A FENCE around Currambine Primary School would improve safety for staff and students, politicians say.
The school has received $200,000 from the State Government to build a perimeter fence after vandalism in February 2017 highlighted a need for more security.
Principal Geoff Smith said the school appreciated the commitment to build the fence, with construction due to start at the end of term four and be finished when the 2019 school year starts.
“The fence will support the safety and security of our students along with minimising the risk of vandalism to the school buildings and facilities,” he said.
Burns Beach MLA Mark Folkard said he was “heartbroken” when he heard about the vandalism last year and he believed incidents like that would decrease when the fence was built.
“As a former police officer, I know the huge difference that physical barriers have on anti-social behaviour,” he said.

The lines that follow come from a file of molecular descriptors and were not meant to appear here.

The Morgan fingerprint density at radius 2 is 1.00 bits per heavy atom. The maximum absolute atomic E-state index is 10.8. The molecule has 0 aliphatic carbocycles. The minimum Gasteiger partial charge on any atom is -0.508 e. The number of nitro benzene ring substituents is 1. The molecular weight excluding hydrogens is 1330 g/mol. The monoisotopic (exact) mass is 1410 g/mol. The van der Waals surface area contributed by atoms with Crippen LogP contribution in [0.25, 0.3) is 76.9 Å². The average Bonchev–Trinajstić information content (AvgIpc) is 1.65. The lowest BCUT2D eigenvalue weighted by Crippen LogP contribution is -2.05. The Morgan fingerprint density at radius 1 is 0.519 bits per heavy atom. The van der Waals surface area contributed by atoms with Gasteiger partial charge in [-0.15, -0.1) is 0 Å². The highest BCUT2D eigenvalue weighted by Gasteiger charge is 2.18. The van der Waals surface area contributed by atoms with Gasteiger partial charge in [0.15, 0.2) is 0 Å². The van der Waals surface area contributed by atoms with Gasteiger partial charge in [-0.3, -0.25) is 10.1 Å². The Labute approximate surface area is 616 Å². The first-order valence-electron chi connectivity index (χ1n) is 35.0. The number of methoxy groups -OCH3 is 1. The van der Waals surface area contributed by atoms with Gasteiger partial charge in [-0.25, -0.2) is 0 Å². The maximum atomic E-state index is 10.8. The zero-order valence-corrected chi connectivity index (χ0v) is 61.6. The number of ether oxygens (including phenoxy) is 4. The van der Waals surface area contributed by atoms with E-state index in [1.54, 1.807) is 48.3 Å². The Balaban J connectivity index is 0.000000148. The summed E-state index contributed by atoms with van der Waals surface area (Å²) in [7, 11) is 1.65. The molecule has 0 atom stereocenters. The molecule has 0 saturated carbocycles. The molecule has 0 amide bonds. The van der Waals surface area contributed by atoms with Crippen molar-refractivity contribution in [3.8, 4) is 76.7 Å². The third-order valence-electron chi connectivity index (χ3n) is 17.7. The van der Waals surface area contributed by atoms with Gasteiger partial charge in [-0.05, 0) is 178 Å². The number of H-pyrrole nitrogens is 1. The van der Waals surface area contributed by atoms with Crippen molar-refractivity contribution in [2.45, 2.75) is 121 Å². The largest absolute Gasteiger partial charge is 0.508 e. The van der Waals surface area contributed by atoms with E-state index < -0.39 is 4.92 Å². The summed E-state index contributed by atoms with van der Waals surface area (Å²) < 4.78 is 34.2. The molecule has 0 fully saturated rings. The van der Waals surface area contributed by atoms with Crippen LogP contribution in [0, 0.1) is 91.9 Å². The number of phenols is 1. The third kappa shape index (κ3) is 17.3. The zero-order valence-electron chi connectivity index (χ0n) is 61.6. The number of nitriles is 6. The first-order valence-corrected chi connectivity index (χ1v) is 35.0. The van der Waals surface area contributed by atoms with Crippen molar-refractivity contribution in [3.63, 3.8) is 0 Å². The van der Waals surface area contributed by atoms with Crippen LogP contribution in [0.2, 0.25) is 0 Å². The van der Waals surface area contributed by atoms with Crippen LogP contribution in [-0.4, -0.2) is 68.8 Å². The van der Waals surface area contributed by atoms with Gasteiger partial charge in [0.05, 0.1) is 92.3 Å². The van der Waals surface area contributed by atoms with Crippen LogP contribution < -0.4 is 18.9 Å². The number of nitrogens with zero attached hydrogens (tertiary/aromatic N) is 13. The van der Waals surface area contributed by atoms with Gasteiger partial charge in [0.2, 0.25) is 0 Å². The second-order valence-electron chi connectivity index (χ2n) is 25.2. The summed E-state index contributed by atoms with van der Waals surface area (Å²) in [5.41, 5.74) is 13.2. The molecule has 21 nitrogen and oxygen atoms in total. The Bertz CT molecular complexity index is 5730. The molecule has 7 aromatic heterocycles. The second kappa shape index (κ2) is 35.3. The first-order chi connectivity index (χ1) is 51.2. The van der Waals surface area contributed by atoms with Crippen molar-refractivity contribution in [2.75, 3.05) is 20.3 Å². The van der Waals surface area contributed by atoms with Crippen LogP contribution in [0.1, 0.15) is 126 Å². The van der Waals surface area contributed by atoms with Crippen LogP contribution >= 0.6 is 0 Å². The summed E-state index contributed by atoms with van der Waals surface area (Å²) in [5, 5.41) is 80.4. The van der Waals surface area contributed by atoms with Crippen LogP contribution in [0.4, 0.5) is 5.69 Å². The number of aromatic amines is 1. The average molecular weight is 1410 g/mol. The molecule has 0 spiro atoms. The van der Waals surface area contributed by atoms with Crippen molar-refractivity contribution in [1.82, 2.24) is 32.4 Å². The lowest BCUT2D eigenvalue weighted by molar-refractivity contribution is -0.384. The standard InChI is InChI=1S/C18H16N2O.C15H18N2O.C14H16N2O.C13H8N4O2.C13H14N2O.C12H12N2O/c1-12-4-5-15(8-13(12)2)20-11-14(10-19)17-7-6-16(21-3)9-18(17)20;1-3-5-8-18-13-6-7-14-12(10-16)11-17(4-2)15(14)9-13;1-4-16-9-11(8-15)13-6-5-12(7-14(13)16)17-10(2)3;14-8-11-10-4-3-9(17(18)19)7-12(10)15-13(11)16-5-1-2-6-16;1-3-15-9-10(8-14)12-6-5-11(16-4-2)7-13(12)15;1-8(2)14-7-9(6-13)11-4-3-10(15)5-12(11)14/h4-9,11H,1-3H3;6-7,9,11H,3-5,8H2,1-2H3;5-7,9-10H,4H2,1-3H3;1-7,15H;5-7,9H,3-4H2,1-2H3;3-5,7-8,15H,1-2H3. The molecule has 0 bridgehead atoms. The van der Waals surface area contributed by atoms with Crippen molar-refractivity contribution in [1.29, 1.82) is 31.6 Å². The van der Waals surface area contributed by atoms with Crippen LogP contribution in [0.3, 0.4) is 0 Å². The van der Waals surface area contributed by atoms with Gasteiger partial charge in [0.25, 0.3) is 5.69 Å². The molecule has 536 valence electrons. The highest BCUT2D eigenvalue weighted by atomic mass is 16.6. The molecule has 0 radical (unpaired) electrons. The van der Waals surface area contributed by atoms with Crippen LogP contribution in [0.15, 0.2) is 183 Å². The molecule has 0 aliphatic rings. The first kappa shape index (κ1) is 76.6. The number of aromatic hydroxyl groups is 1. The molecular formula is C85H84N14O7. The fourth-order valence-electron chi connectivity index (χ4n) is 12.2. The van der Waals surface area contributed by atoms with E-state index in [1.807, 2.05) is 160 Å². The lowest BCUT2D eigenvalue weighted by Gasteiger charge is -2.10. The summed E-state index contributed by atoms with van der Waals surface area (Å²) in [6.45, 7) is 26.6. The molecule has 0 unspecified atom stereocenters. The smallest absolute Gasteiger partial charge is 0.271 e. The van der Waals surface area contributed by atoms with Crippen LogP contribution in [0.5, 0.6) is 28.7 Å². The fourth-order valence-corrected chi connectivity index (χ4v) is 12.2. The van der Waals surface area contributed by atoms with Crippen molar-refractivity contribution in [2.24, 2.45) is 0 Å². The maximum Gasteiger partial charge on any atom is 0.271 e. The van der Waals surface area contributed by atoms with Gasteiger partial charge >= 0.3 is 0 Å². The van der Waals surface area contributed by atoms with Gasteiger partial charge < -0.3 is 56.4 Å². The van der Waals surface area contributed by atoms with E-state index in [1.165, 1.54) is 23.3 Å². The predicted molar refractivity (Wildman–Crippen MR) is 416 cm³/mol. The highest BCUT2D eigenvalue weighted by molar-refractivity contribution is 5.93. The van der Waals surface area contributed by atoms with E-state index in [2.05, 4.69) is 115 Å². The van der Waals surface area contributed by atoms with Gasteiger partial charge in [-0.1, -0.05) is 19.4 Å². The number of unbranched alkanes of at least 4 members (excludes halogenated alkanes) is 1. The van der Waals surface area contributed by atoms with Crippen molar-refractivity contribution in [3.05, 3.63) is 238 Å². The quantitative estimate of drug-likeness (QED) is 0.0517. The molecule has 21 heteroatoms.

Joondalup MLA Emily Hamilton said the fence would “provide a safe environment for students and the wider school community to live and play safely”.
“I hope that with the construction of the perimeter fencing, we see a reduction in the instances of anti-social behaviour and vandalism on school grounds,” she said.
School board president Mike Bush said the school community was pleased with the aesthetics and practical aspect of the fence.
“The biggest benefit is to our students who have already been impacted previously by vandalism and other societal influences,” he said.
“Whilst we agree that this will not fix it 100 per cent, we welcome the reduction in ongoing expenditure to the school to repair and replace structures and equipment.”
Mr Bush said those savings could be spent on resources to benefit children’s education.